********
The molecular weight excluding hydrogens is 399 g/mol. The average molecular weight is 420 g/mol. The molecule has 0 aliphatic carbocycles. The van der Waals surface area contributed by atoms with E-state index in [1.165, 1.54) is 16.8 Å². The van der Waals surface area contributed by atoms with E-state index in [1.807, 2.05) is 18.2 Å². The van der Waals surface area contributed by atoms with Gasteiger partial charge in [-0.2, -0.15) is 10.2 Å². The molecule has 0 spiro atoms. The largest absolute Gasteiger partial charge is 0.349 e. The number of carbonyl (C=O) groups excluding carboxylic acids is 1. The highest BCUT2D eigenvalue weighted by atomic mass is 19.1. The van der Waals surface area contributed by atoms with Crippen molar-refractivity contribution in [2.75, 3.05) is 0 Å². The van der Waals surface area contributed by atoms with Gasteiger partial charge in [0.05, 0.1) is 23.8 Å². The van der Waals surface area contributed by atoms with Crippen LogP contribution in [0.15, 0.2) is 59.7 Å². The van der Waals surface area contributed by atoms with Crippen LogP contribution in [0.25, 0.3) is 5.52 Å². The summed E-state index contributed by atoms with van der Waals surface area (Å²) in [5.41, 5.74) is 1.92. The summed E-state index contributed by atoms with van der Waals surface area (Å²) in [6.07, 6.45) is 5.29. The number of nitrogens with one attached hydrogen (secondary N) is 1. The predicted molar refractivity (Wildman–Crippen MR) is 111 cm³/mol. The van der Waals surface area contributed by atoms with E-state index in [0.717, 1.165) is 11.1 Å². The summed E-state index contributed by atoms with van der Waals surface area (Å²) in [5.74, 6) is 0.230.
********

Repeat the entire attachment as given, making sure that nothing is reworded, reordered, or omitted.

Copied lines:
The molecular weight excluding hydrogens is 399 g/mol. The average molecular weight is 420 g/mol. The molecule has 0 aliphatic carbocycles. The van der Waals surface area contributed by atoms with E-state index in [1.165, 1.54) is 16.8 Å². The van der Waals surface area contributed by atoms with E-state index in [1.807, 2.05) is 18.2 Å². The van der Waals surface area contributed by atoms with Gasteiger partial charge in [-0.2, -0.15) is 10.2 Å². The molecule has 0 spiro atoms. The largest absolute Gasteiger partial charge is 0.349 e. The number of carbonyl (C=O) groups excluding carboxylic acids is 1. The highest BCUT2D eigenvalue weighted by atomic mass is 19.1. The van der Waals surface area contributed by atoms with Crippen molar-refractivity contribution in [2.75, 3.05) is 0 Å². The van der Waals surface area contributed by atoms with Gasteiger partial charge in [0.05, 0.1) is 23.8 Å². The van der Waals surface area contributed by atoms with Crippen LogP contribution in [0.15, 0.2) is 59.7 Å². The van der Waals surface area contributed by atoms with Crippen LogP contribution in [0.25, 0.3) is 5.52 Å². The summed E-state index contributed by atoms with van der Waals surface area (Å²) in [5.41, 5.74) is 1.92. The summed E-state index contributed by atoms with van der Waals surface area (Å²) in [6.07, 6.45) is 5.29. The number of nitrogens with one attached hydrogen (secondary N) is 1. The predicted molar refractivity (Wildman–Crippen MR) is 111 cm³/mol. The van der Waals surface area contributed by atoms with E-state index in [0.717, 1.165) is 11.1 Å². The summed E-state index contributed by atoms with van der Waals surface area (Å²) in [5.74, 6) is 0.230.